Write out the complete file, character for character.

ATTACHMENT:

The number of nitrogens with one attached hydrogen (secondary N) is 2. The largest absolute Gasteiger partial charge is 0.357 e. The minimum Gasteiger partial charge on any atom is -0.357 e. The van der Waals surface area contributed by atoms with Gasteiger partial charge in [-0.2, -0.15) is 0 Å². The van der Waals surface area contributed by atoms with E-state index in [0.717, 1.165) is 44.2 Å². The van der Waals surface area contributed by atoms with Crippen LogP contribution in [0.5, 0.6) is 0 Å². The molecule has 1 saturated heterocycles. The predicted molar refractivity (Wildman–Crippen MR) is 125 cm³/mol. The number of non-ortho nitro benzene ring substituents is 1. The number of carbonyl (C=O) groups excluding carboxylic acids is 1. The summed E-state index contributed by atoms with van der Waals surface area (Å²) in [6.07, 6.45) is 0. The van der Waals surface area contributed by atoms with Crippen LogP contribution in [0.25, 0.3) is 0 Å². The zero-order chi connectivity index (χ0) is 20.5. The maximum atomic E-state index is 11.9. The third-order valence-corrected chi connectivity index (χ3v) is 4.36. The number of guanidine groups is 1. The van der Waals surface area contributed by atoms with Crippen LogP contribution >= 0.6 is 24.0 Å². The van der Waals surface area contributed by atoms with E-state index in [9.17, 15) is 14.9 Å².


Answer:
The number of nitrogens with one attached hydrogen (secondary N) is 2. The largest absolute Gasteiger partial charge is 0.357 e. The minimum Gasteiger partial charge on any atom is -0.357 e. The van der Waals surface area contributed by atoms with Gasteiger partial charge in [-0.2, -0.15) is 0 Å². The van der Waals surface area contributed by atoms with E-state index in [0.717, 1.165) is 44.2 Å². The van der Waals surface area contributed by atoms with Crippen LogP contribution in [0.5, 0.6) is 0 Å². The molecule has 1 saturated heterocycles. The predicted molar refractivity (Wildman–Crippen MR) is 125 cm³/mol. The number of non-ortho nitro benzene ring substituents is 1. The number of carbonyl (C=O) groups excluding carboxylic acids is 1. The summed E-state index contributed by atoms with van der Waals surface area (Å²) in [6.07, 6.45) is 0. The van der Waals surface area contributed by atoms with Crippen LogP contribution in [0.25, 0.3) is 0 Å². The zero-order chi connectivity index (χ0) is 20.5. The maximum atomic E-state index is 11.9. The third-order valence-corrected chi connectivity index (χ3v) is 4.36. The number of guanidine groups is 1. The van der Waals surface area contributed by atoms with Crippen LogP contribution >= 0.6 is 24.0 Å². The van der Waals surface area contributed by atoms with E-state index in [9.17, 15) is 14.9 Å².